To implement the protocol 200, each of the computers 20 in the cluster simultaneously operates as an observing computer (meaning the computer observes the other computers in the cluster) and an observed computer (meaning the computer is observed by the other computers in the cluster). Each of the computers 20 also maintains two health scores: an observed health score, which is the health score of each of the other computers, and an observing health score, which is the health score of the observing computer. For example, when observing computers 20B and 20C, computer 20A is an observing computer and computers 20B and 20C are observed computers. Thus, each of the computers 20 in the cluster 10 is both and observed and an observing computer. The computers 20 communicate their observations amongst each other by way of the messages, such as the message 40 from node C to node A.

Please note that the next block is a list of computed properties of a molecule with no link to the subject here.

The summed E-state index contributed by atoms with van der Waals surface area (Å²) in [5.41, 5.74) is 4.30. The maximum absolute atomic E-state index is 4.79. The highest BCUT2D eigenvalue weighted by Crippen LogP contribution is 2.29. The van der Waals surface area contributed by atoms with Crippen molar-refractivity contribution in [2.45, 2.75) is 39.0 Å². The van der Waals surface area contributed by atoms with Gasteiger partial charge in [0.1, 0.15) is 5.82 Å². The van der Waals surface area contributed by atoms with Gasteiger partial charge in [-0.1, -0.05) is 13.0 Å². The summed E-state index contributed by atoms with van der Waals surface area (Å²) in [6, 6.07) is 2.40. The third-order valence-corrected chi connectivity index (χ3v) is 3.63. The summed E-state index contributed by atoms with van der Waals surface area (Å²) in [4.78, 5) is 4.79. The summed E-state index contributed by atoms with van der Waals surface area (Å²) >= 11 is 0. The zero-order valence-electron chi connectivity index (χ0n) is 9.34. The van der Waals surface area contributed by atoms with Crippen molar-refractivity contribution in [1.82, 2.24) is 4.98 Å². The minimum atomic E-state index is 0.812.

As noted above, each computer 20 within the cluster 20 includes an instance of the protocol 200. The protocol 200 operates on a generally continuous basis; that is, each computer 20 maintains continuous operation of the protocol 200 while the computer 20 is active in the cluster 20. However, the frequency of actions occurring as a result of protocol execution my be varied. The protocol 200 defines two time intervals: a fatal timeout occurs when one of the computers 20 has not been heard from (i.e., no message received) within a specified time; when a computer 20 has not been heard from during this fatal timeout interval, the observing computer 20 will calculate which computer has not been heard from and will designate this computer for removal from the cluster 10. For ease of explanation, the computer that is actually removed from the cluster 10 is designated as the “loser.” The remaining computers are designated as “survivors,” and will remain active on the cluster 10. However, as will be explained below, the computer that is removed from the cluster 10 may not be the computer that has not been heard from. Nonetheless, when a fatal timeout occurs, one computer will be removed from the cluster 10, and when any one computer observes a fatal timeout, that computer will force the other computers to observe a fatal timeout soon thereafter. Thus, the protocol 200 guarantees that all surviving computers will have selected the same computer to be removed.